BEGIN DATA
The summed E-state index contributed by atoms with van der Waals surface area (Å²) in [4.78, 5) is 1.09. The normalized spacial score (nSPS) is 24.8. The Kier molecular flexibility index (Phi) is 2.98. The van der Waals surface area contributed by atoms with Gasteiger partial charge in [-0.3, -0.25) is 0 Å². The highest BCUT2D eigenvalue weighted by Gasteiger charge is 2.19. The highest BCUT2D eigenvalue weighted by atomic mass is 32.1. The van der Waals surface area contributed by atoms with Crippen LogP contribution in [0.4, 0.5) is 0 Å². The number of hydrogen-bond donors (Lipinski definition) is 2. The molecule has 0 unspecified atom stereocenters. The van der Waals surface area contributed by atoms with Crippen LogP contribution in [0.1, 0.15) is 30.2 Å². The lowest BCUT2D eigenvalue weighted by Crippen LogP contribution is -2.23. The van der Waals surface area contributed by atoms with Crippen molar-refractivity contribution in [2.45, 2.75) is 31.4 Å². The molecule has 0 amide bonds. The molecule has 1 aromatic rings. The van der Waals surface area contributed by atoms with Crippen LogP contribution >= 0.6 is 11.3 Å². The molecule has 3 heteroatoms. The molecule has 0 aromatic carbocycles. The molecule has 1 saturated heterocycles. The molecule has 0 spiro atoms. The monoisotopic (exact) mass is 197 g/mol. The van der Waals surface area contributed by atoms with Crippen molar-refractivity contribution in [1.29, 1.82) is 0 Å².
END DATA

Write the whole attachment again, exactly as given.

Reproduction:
The summed E-state index contributed by atoms with van der Waals surface area (Å²) in [4.78, 5) is 1.09. The normalized spacial score (nSPS) is 24.8. The Kier molecular flexibility index (Phi) is 2.98. The van der Waals surface area contributed by atoms with Gasteiger partial charge in [-0.3, -0.25) is 0 Å². The highest BCUT2D eigenvalue weighted by Gasteiger charge is 2.19. The highest BCUT2D eigenvalue weighted by atomic mass is 32.1. The van der Waals surface area contributed by atoms with Crippen LogP contribution in [0.4, 0.5) is 0 Å². The number of hydrogen-bond donors (Lipinski definition) is 2. The molecule has 0 unspecified atom stereocenters. The van der Waals surface area contributed by atoms with Crippen LogP contribution in [0.1, 0.15) is 30.2 Å². The lowest BCUT2D eigenvalue weighted by Crippen LogP contribution is -2.23. The van der Waals surface area contributed by atoms with Crippen molar-refractivity contribution in [2.45, 2.75) is 31.4 Å². The molecule has 0 amide bonds. The molecule has 1 aromatic rings. The van der Waals surface area contributed by atoms with Crippen LogP contribution >= 0.6 is 11.3 Å². The molecule has 3 heteroatoms. The molecule has 0 aromatic carbocycles. The molecule has 1 saturated heterocycles. The molecule has 0 spiro atoms. The monoisotopic (exact) mass is 197 g/mol. The van der Waals surface area contributed by atoms with Crippen molar-refractivity contribution in [1.29, 1.82) is 0 Å².